Kate has eight multilink cubes. She has two red ones, two yellow, two green and two blue. She wants to fit them together to make a cube so that each colour shows on each face just once.

Take three differently coloured blocks - maybe red, yellow and blue. Make a tower using one of each colour. How many different towers can you make?

Place six toy ladybirds into the box so that there are two ladybirds in every column and every row.

Penta people, the Pentominoes, always build their houses from five square rooms. I wonder how many different Penta homes you can create?

How many models can you find which obey these rules?

How could you put eight beanbags in the hoops so that there are four in the blue hoop, five in the red and six in the yellow? Can you find all the ways of doing this?

A dog is looking for a good place to bury his bone. Can you work out where he started and ended in each case? What possible routes could he have taken?

This task, written for the National Young Mathematicians' Award 2016, involves open-topped boxes made with interlocking cubes. Explore the number of units of paint that are needed to cover the boxes. . . .

Can you make dice stairs using the rules stated? How do you know you have all the possible stairs?

Find all the numbers that can be made by adding the dots on two dice.

Place the numbers 1 to 10 in the circles so that each number is the difference between the two numbers just below it.

Place the numbers 1 to 6 in the circles so that each number is the difference between the two numbers just below it.

When intergalactic Wag Worms are born they look just like a cube. Each year they grow another cube in any direction. Find all the shapes that five-year-old Wag Worms can be.

How many shapes can you build from three red and two green cubes? Can you use what you've found out to predict the number for four red and two green?

Suppose there is a train with 24 carriages which are going to be put together to make up some new trains. Can you find all the ways that this can be done?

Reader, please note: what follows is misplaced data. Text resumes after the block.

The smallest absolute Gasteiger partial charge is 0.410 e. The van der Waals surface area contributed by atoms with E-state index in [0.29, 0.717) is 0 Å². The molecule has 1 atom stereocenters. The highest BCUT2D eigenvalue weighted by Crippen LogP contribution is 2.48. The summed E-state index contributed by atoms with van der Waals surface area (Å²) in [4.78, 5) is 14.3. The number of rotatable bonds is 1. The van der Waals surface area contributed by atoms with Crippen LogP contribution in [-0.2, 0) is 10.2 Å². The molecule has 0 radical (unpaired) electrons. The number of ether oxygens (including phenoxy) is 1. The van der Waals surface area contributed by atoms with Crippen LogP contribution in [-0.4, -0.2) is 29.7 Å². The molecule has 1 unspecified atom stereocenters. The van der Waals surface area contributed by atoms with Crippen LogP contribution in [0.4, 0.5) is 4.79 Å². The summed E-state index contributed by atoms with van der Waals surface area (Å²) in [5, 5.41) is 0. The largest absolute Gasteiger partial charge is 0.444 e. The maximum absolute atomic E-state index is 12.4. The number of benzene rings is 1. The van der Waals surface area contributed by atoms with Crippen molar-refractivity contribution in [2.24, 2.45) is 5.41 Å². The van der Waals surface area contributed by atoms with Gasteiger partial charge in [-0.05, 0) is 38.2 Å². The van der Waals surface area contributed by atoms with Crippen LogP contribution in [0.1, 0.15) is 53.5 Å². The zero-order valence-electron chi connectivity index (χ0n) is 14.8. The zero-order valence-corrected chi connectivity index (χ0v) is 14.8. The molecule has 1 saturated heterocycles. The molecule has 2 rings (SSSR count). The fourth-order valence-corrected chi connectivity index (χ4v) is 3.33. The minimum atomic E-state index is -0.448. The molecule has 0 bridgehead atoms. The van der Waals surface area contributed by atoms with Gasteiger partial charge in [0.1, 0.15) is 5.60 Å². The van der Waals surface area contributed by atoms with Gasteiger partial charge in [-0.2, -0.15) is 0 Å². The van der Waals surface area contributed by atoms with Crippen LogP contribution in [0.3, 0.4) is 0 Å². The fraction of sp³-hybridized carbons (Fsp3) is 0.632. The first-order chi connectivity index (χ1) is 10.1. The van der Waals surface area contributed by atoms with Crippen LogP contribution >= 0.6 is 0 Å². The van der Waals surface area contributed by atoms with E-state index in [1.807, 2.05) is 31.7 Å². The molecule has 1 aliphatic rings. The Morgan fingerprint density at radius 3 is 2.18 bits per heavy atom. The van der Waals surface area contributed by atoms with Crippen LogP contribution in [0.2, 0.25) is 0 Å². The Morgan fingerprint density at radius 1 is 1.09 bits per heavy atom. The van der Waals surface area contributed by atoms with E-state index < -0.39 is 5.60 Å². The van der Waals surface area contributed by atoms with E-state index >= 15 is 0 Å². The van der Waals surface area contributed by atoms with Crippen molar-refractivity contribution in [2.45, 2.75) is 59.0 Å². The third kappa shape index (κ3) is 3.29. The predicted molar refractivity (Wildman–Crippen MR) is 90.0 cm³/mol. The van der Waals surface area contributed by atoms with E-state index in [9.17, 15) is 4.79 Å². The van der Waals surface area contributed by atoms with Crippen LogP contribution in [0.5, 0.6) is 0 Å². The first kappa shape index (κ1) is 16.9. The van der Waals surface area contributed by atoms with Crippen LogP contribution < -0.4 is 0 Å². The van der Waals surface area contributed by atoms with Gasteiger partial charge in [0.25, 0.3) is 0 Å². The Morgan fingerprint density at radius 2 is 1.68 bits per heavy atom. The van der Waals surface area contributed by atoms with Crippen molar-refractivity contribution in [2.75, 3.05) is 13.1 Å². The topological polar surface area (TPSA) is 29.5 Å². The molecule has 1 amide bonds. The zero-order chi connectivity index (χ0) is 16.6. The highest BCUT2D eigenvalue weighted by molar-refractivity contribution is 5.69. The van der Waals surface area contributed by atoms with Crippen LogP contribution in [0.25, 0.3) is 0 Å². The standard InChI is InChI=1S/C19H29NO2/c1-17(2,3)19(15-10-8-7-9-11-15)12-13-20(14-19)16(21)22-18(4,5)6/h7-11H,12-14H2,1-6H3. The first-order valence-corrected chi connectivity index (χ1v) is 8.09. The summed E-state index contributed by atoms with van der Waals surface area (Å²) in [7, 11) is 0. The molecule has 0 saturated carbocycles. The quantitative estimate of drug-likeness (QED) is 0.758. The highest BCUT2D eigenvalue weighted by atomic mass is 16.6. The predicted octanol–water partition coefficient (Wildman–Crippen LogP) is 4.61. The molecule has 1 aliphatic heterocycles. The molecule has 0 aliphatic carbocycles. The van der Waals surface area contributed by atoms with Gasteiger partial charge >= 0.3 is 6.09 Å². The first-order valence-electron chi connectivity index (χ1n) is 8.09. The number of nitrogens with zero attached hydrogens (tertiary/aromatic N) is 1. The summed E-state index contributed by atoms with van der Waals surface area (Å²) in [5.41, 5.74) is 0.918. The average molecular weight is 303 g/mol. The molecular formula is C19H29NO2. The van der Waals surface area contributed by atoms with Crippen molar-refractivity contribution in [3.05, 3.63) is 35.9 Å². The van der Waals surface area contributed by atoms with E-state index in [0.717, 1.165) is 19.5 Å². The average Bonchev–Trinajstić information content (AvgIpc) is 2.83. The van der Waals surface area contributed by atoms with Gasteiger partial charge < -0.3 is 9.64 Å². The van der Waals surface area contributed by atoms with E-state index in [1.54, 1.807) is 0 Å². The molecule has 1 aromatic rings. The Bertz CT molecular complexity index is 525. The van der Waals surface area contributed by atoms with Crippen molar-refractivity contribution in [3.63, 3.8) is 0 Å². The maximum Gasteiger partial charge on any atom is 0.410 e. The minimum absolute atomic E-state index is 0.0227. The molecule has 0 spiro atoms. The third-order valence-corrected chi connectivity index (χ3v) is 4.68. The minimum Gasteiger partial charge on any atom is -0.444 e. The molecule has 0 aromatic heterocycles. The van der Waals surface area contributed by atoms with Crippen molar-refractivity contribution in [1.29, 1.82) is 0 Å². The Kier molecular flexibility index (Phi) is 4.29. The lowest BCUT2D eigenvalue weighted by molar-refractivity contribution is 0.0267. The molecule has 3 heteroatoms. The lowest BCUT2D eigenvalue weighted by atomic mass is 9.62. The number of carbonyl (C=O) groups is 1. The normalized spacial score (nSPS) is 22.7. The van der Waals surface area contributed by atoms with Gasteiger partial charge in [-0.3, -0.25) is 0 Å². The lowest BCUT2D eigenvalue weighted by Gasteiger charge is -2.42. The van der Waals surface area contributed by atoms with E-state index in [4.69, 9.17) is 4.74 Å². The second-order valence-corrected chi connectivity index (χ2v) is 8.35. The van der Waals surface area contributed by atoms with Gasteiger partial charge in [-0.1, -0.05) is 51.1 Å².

Find your way through the grid starting at 2 and following these operations. What number do you end on?

Take 5 cubes of one colour and 2 of another colour. How many different ways can you join them if the 5 must touch the table and the 2 must not touch the table?

Can you put the numbers 1 to 8 into the circles so that the four calculations are correct?

There are to be 6 homes built on a new development site. They could be semi-detached, detached or terraced houses. How many different combinations of these can you find?

Here are four cubes joined together. How many other arrangements of four cubes can you find? Can you draw them on dotty paper?

These two group activities use mathematical reasoning - one is numerical, one geometric.

How can you arrange the 5 cubes so that you need the smallest number of Brush Loads of paint to cover them? Try with other numbers of cubes as well.

Use these head, body and leg pieces to make Robot Monsters which are different heights.

Alice and Brian are snails who live on a wall and can only travel along the cracks. Alice wants to go to see Brian. How far is the shortest route along the cracks? Is there more than one way to go?

Using different numbers of sticks, how many different triangles are you able to make? Can you make any rules about the numbers of sticks that make the most triangles?